Under the Trump administration, an outside advisory group stacked with coal industry representatives is advocating for policies to increase coal extraction, despite the long-term environmental and public health from that extraction. Known as the National Coal Council, this body has existed since 1984 to recommend American coal production and consumption policies to the Department of Energy.

NCC’s reports in the recent past — before its shift to serve President Trump’s “Energy Dominance”  agenda — had more vigorously examined the coal industry’s carbon capture potential and evaluated ideas for lower-emission operations.

The current NCC has no competing viewpoints and meaningful public participation,  developing pro-industry recommendations in complete disregard of the consequences for western ranchers, landowners, and outdoor enthusiasts. Its reports since 2017 suggest that the government seek to eliminate restrictions for coal mining on federal land, subsidize outdated coal plants in the name of “grid resiliency,” garner government sponsorship to research new coal-derived products, and secure generous financial support, tax breaks, and regulation exemptions for coal companies.

These recommendations were prepared by, and in consultation with, coal industry members who have a direct conflict of interest in the contents of the reports because they would financially benefit from the policies proposed.

The NCC has used the imprimatur of the Department of Energy to work exclusively to advance the coal industry’s economic interests, and it has unlawfully kept the American public in the dark along the way.

Travis Annatoyn, Democracy Forward Managing Senior Counsel

Without visibility into the NCC’s current work and the opportunity to provide input, advocacy groups such as the Western Organization of Resource Councils cannot inform the public of the NCC’s deliberations and proposals, and cannot advocate on behalf of its members who farm and ranch on lands on or near coal, oil, and gas deposits. Expansion or deregulation of coal mining will increase the likelihood that farmers and ranchers could see their land and livelihood suffer.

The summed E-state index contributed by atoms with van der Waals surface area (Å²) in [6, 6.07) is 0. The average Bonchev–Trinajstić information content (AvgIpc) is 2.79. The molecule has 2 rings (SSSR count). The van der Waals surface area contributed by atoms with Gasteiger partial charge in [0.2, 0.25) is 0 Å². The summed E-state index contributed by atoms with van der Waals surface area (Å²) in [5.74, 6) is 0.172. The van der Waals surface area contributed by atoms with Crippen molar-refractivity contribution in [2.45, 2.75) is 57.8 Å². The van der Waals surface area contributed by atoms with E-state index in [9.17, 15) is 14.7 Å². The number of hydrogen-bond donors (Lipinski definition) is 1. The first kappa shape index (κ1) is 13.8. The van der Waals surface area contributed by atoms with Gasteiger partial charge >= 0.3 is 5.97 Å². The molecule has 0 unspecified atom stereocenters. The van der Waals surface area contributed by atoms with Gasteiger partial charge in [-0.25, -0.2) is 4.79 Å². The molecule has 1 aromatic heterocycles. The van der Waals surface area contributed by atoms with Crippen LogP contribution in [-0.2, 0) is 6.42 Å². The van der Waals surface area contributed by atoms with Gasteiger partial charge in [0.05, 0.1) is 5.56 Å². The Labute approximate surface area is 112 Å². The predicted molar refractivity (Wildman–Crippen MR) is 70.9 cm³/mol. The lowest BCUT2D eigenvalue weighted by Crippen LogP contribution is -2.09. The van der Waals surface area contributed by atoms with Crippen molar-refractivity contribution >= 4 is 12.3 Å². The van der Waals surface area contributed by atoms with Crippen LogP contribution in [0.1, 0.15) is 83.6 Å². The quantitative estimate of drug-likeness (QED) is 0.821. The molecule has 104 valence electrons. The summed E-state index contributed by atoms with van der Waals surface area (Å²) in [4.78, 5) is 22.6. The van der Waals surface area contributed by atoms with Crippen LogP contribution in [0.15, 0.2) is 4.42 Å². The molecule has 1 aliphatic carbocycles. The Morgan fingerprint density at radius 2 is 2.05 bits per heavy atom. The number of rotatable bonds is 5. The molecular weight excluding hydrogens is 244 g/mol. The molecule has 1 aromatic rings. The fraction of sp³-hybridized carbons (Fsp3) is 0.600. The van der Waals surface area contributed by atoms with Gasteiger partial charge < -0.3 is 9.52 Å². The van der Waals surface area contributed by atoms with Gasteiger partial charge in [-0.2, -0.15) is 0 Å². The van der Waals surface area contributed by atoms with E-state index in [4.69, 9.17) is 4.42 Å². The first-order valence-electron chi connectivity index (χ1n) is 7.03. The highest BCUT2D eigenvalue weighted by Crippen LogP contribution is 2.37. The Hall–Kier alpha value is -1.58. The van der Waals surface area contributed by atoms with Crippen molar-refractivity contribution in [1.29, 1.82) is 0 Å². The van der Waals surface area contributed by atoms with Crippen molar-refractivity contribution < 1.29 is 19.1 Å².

For example, coal extraction activities disturb nearby environs with machinery that emits noise, water, and air pollution, and mining practices (such as “longwall mining”) that can literally split open the earth.

And in an egregious violation of federal transparency law, the Department of Energy’s NCC has a private alter-ego — National Coal Council, Inc. — that purports to provide “administrative assistance” to the federally chartered NCC while withholding records from the public. Though it describes itself as a “separate, non-governmental, non-profit organization,” all of NCC Inc.’s members are appointed members of the current governmental NCC, and, as one court found, there is “no meaningful distinction between the NCC and NCC, Inc.”

We’ve filed suit on behalf of WORC to compel NCC to halt its work until it complies with the Federal Advisory Committee Act’s transparency requirements. We’re working alongside the Western Environmental Law Center, who are local counsel on the case. This lawsuit was filed on October 15 in the U.S. District Court for the District of Montana.

In the News

Travis Annatoyn

Managing Senior Counsel

Litigating against the unfaithful application of the nation’s environmental laws.

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Aman George

Counsel & Legal Policy Director

Former law firm associate working with the policy team to identify high impact legal actions.

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